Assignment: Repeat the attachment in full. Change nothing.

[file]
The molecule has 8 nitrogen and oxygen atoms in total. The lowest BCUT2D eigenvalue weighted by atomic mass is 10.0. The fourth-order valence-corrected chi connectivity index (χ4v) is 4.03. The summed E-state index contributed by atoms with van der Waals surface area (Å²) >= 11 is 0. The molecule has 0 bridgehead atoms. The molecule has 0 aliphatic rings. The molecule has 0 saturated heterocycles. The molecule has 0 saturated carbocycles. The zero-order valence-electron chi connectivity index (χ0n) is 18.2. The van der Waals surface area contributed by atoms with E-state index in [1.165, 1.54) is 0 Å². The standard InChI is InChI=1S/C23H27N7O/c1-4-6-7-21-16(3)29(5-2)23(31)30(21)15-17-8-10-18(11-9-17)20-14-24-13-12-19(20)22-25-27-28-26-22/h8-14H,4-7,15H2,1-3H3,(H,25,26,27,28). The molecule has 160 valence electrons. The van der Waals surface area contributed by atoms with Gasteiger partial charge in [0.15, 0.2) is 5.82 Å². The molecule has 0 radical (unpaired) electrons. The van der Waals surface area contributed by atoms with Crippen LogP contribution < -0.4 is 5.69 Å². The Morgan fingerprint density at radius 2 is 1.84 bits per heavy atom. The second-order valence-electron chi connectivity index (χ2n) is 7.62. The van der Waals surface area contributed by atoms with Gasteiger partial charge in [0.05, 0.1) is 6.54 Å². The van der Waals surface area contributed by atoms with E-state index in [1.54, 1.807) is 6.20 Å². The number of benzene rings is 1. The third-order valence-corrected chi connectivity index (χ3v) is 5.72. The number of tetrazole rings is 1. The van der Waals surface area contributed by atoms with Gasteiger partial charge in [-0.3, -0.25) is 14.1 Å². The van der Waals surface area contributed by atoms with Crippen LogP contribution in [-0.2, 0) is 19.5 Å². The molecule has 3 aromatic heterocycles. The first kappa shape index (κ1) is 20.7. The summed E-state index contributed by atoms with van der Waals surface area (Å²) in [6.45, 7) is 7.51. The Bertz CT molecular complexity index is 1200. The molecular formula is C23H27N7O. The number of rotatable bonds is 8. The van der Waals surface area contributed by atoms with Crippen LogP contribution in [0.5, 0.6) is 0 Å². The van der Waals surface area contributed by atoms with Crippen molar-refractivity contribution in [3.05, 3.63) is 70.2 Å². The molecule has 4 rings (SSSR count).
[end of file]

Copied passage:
The molecule has 8 nitrogen and oxygen atoms in total. The lowest BCUT2D eigenvalue weighted by atomic mass is 10.0. The fourth-order valence-corrected chi connectivity index (χ4v) is 4.03. The summed E-state index contributed by atoms with van der Waals surface area (Å²) >= 11 is 0. The molecule has 0 bridgehead atoms. The molecule has 0 aliphatic rings. The molecule has 0 saturated heterocycles. The molecule has 0 saturated carbocycles. The zero-order valence-electron chi connectivity index (χ0n) is 18.2. The van der Waals surface area contributed by atoms with E-state index in [1.165, 1.54) is 0 Å². The standard InChI is InChI=1S/C23H27N7O/c1-4-6-7-21-16(3)29(5-2)23(31)30(21)15-17-8-10-18(11-9-17)20-14-24-13-12-19(20)22-25-27-28-26-22/h8-14H,4-7,15H2,1-3H3,(H,25,26,27,28). The molecule has 160 valence electrons. The van der Waals surface area contributed by atoms with Gasteiger partial charge in [0.15, 0.2) is 5.82 Å². The molecule has 0 radical (unpaired) electrons. The van der Waals surface area contributed by atoms with Crippen LogP contribution < -0.4 is 5.69 Å². The Morgan fingerprint density at radius 2 is 1.84 bits per heavy atom. The second-order valence-electron chi connectivity index (χ2n) is 7.62. The van der Waals surface area contributed by atoms with Gasteiger partial charge in [0.05, 0.1) is 6.54 Å². The van der Waals surface area contributed by atoms with E-state index in [1.54, 1.807) is 6.20 Å². The number of benzene rings is 1. The third-order valence-corrected chi connectivity index (χ3v) is 5.72. The number of tetrazole rings is 1. The van der Waals surface area contributed by atoms with Gasteiger partial charge in [-0.3, -0.25) is 14.1 Å². The van der Waals surface area contributed by atoms with Crippen LogP contribution in [-0.2, 0) is 19.5 Å². The molecule has 3 aromatic heterocycles. The first kappa shape index (κ1) is 20.7. The summed E-state index contributed by atoms with van der Waals surface area (Å²) in [6.45, 7) is 7.51. The Bertz CT molecular complexity index is 1200. The molecular formula is C23H27N7O. The number of rotatable bonds is 8. The van der Waals surface area contributed by atoms with Crippen LogP contribution in [0.5, 0.6) is 0 Å². The van der Waals surface area contributed by atoms with Crippen molar-refractivity contribution in [3.05, 3.63) is 70.2 Å². The molecule has 4 rings (SSSR count).